Monday 24 September 2012


On Saturday, I drifted around the galleries on the way to Te Papa to see Michael Parekowhai's On First Looking into Chapman's Homer.*  Doing the rounds, for the first time in a while I was really taken by a show at Enjoy. Too often, I find the shows opaque - a failing on my part, I think, for not keeping up hard enough. But Daniel Betham's What Would I Do Without You? really got under my skin.

I can't find many traces of Betham online - he is a very recent grad from Massey, and his work, according to Enjoy's website, 'explores notions of spiritual enlightenment and the absurd methodologies used in the attempt to attain it.'

What Would I Do Without You? consists of three video works, a photograph with a bucket of tennis balls beneath it, and a central installation of a tumble of white plastic deck chairs - ubiquichairs, you could call them. These chairs crop up in the video works too - in one, they are hauled out of a swimming pool; in another, they are hooked by their feet onto a cyclone wire fence, then persistently shaken and shrugged off by unseen forces. The third video work is a black screen, occasionally punctuated by a white chair flying into and falling from sight, accompanied by heavy breathing and hefty grunts.

Daniel Betham, a video work, What Would I Do Without You?

Daniel Betham, the installation work, What Would I Do Without You?

Daniel Betham, the photograph, What Would I Do Without You?
Again according to the exhibition handout, Betham  uses video to
explore contemporary notions of spirituality and nihilism in a poetic and absurd fashion. 
The films rehearse contemporary rituals or ad hoc games performed in sporting arenas. These games are original attempts at spontaneous questing – for the moment of fulfillment – in a post-nihilist or neo-transcendental manner. 
By performing the games in sporting arenas, Betham draws our attention to the absurd nature of game playing and highlights its useless, yet also necessary, role as a platform for nourishing our sense of self-fulfillment: we create our own parameters, rules and games and gain a sense of achievement from their completion. 
Betham addresses the parallels between the rhetoric in advertising for sporting brands such as Nike’s Just Do It campaign, and that of spiritual and motivational media, such as the Oprah-endorsed The Power of Now by Eckhart Tolle. 
Both mediums make use of transcendental philosophies in their promotional campaigns. Using routines of relentless self-induced optimism, they suggest infinite possibilities for intangible rewards. The shoes and the book that you buy are the peripheral products; you are really purchasing the belief that there is a better you out there, one that is yet to be attained.

I always find it interesting to test my understanding on an artist I know nothing about. My reading of the works was that they documented challenges and tests with self-constructed, internally logical rules and instructions that had to be followed; the videos of the chairs being shaken from the fence and the chair being flung into the air were easy to read in this way. The tennis balls and green-clothed chair I assumed were the documentary remains of a similar undertaking, just as the Nude Descending a Staircase-like installation was a further reworking of the materials used in the making of the video pieces.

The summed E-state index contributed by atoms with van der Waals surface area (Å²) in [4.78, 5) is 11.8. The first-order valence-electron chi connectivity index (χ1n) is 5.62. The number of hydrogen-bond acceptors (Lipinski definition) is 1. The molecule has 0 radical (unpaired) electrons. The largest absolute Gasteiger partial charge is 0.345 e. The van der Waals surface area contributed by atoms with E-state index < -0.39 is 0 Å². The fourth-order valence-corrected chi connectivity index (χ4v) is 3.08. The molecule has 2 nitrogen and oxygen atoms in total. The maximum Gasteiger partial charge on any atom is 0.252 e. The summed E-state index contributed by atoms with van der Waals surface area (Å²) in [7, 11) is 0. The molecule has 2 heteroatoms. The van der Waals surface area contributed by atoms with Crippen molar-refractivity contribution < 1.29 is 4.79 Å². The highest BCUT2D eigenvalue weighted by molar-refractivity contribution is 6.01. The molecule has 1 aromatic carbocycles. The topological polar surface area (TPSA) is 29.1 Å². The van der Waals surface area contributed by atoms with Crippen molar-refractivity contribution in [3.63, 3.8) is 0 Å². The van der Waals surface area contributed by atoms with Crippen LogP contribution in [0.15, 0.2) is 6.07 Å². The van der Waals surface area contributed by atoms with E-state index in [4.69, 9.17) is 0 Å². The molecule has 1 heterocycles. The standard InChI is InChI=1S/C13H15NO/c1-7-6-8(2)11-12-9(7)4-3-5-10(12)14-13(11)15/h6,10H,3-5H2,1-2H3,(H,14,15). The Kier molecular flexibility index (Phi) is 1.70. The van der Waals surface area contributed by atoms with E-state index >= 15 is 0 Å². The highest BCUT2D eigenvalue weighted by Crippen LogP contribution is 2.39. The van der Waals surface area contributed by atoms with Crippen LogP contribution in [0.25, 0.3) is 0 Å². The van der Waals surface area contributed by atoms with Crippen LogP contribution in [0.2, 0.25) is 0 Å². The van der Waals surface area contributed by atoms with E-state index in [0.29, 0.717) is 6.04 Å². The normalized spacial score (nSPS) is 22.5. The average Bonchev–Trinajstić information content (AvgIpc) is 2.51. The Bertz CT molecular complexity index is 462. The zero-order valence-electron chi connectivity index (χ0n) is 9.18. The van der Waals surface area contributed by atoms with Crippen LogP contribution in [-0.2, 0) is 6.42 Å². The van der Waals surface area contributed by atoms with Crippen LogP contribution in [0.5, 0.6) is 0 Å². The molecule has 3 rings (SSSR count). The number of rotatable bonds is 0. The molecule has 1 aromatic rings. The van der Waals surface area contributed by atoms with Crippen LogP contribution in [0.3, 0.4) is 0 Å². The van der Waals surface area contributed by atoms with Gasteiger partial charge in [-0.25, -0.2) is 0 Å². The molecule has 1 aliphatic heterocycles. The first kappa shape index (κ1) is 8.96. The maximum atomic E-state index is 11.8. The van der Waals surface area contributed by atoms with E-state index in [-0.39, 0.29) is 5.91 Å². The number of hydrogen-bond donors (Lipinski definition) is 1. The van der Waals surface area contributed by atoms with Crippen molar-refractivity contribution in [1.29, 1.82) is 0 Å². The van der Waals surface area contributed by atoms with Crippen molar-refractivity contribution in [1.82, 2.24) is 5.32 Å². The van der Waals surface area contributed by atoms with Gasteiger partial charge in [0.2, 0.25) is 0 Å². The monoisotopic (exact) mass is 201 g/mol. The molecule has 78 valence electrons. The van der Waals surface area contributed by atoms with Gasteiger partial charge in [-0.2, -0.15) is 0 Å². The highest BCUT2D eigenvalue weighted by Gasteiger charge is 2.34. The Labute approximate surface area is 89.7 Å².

What really struck me though was the polish and consistency of the works and their presentation. The video works - the pool work in particular (I can't find individual titles for the works, so this is as good as it's going to get, I'm afraid) - are really quite beautiful, and arresting; you want to follow them. The photograph and the bucket of balls are more puzzling (OH while standing on the landing: Dad, why tennis balls? Because it's art.), bu the installation gives the show a strong core and something for all the other pieces to gather around.

It feels condescending to say 'I was impressed', but I was. It reminded me of seeing Daniel du Bern's 2006 exhibition at the Hirschfeld Gallery - that same sense of a new artist who had really thought through their work (du Bern was more idiosyncratic and personalised - Betham feels more refined). The exhibition finishes on Saturday 29 September, leaving you plenty of time (well, if you're a Wellingtonian) to get down there.

*After a couple of dodgy experiences, on Saturday the Parekowhai was back to its miraculous best. The friend I took - someone who admits he finds going to art galleries somewhat intimidating - was as moved as I. There is a paper I want to present, somewhere, sometime, about the changes this work underwent during its month at Te Papa.

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